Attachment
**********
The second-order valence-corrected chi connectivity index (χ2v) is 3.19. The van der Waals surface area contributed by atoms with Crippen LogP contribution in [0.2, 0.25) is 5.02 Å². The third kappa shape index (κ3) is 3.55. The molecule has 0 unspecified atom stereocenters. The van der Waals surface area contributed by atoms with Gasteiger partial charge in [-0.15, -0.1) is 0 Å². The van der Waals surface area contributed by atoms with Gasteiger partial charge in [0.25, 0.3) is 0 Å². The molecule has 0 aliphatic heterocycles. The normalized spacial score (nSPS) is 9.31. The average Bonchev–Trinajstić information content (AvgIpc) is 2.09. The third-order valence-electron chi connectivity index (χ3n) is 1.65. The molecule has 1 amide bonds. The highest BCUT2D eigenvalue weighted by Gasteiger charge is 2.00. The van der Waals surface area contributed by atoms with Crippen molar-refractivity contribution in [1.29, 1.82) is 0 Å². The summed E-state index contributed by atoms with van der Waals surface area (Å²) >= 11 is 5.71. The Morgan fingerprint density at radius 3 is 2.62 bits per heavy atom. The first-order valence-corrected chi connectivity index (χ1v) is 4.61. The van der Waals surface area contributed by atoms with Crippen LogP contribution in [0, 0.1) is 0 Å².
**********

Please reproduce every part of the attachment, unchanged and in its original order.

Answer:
The second-order valence-corrected chi connectivity index (χ2v) is 3.19. The van der Waals surface area contributed by atoms with Crippen LogP contribution in [0.2, 0.25) is 5.02 Å². The third kappa shape index (κ3) is 3.55. The molecule has 0 unspecified atom stereocenters. The van der Waals surface area contributed by atoms with Gasteiger partial charge in [-0.15, -0.1) is 0 Å². The van der Waals surface area contributed by atoms with Gasteiger partial charge in [0.25, 0.3) is 0 Å². The molecule has 0 aliphatic heterocycles. The normalized spacial score (nSPS) is 9.31. The average Bonchev–Trinajstić information content (AvgIpc) is 2.09. The third-order valence-electron chi connectivity index (χ3n) is 1.65. The molecule has 1 amide bonds. The highest BCUT2D eigenvalue weighted by Gasteiger charge is 2.00. The van der Waals surface area contributed by atoms with Crippen molar-refractivity contribution in [1.29, 1.82) is 0 Å². The summed E-state index contributed by atoms with van der Waals surface area (Å²) >= 11 is 5.71. The Morgan fingerprint density at radius 3 is 2.62 bits per heavy atom. The first-order valence-corrected chi connectivity index (χ1v) is 4.61. The van der Waals surface area contributed by atoms with Crippen LogP contribution in [0, 0.1) is 0 Å².